Last updated on January 19th, 2021 at 11:09 pm
If you’re a reader, you’ve no doubt got a stash of books that you’re never likely to read again. If you think that someone else would like to read them, check out our collection of book-sharing sites to find one that works for you. But if you can’t interest anyone else in that big box of romance novels or dog-earred Reader’s Digest tomes, consider some of the following crafty re-uses for old books.
Instructables has great step-by-step instructions to make a Literary Clock from an old book. A child’s book was used in this example, but how about an old textbook clock for a teacher, a Black Beauty clock for the horse lover, etc.?
Instructables also has instructions to make the neat Recycled Book Lampshade, (maximum lightbulb size 10-15 watts) shown above.
Also see DIY project to make a paperback book into an ipod case, with the supplies required shown here.
Everyone needs a place to hide their stash, whether that be treasured jewelry, cash or, well, other stuff you want to hide from prying eyes or stealthy fingers. Make a Hollow Book Safe and slip it among the less-read novels on your bookshelves. Who will ever know?
Recycle a stack of books all at once by making a Stacked-Book Table Lamp, with directions and step-by-step photos by Dan Faires at HGTV.
Use children’s books for a kid’s room, coffee table books for a table lamp for the den, or any books with pleasing spine designs that would look well stacked together.
Back to Instructables again for a wonderful way to revamp an old board book to make a Personalized Flap Book for Toddlers. This one will take a little time, since you need double prints of your photos, but the smiles will be worth it!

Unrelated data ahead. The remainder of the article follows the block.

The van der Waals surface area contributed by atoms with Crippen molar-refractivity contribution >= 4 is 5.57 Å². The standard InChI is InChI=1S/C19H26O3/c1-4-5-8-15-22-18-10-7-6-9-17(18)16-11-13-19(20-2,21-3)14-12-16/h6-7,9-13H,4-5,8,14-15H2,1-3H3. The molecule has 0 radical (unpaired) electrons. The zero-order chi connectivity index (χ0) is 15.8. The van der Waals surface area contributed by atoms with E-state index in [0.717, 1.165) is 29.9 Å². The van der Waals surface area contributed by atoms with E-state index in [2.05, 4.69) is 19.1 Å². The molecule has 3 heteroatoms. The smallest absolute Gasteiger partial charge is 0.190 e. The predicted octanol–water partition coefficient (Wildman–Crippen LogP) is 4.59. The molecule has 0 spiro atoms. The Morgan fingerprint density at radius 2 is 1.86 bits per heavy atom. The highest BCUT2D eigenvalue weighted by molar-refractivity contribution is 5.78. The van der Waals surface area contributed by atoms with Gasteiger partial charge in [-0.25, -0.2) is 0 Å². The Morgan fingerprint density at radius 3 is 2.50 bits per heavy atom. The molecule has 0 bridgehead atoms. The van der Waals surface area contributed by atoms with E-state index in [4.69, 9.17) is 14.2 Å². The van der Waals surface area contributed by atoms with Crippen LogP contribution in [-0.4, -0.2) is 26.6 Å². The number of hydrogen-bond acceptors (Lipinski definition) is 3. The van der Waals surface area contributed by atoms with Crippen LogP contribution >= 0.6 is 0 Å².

Here’s a neat re-use for all those old and bulky Reader’s Digest condensed books, or other similar-sized books that you’ll never be reading again – turn them into funky Stacked Book Table Legs; what could be more fitting for a library or study room?
Over at ThisAndThat, artist Jim Rosenau turns the whole concept of recycled books into a work of art. He doesn’t offer instructions, but will make bookshelves and other items to order. His gallery of beautifully finished pieces is well worth a look.
You can also let your books go free, releasing them into the world to take on a life of their own. It’s the brilliant idea behind Bookcrossing.com, and one that has so far been adopted by millions of bookcrossers who have released over 13 million books throughout 132 countries.
You just leave the book somewhere – in a coffee shop, or on a park bench, for instance, or anywhere it may find a new reader. If you register the release of your book at Bookcrossing you can then track the book’s journey around the world as it is passed on from person to person.